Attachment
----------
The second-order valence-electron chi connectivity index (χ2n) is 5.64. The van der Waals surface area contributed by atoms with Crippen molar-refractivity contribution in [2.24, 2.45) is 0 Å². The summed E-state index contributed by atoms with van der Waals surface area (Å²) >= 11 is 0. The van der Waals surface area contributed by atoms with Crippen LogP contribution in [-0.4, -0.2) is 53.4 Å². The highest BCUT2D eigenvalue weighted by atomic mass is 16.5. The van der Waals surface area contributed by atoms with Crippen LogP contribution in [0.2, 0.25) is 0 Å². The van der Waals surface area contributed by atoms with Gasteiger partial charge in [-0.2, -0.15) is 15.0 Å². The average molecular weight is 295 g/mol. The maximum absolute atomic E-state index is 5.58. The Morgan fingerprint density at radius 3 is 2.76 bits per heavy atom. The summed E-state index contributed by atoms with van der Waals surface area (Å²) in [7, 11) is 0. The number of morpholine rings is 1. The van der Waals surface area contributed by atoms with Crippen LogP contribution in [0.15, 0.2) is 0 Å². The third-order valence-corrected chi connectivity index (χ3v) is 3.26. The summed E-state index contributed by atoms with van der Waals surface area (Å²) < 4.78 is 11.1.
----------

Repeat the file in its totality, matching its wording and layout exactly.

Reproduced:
The second-order valence-electron chi connectivity index (χ2n) is 5.64. The van der Waals surface area contributed by atoms with Crippen molar-refractivity contribution in [2.24, 2.45) is 0 Å². The summed E-state index contributed by atoms with van der Waals surface area (Å²) >= 11 is 0. The van der Waals surface area contributed by atoms with Crippen LogP contribution in [-0.4, -0.2) is 53.4 Å². The highest BCUT2D eigenvalue weighted by atomic mass is 16.5. The van der Waals surface area contributed by atoms with Crippen LogP contribution in [0.2, 0.25) is 0 Å². The van der Waals surface area contributed by atoms with Gasteiger partial charge in [-0.2, -0.15) is 15.0 Å². The average molecular weight is 295 g/mol. The maximum absolute atomic E-state index is 5.58. The Morgan fingerprint density at radius 3 is 2.76 bits per heavy atom. The summed E-state index contributed by atoms with van der Waals surface area (Å²) in [7, 11) is 0. The number of morpholine rings is 1. The van der Waals surface area contributed by atoms with Crippen LogP contribution in [0.15, 0.2) is 0 Å². The third-order valence-corrected chi connectivity index (χ3v) is 3.26. The summed E-state index contributed by atoms with van der Waals surface area (Å²) < 4.78 is 11.1.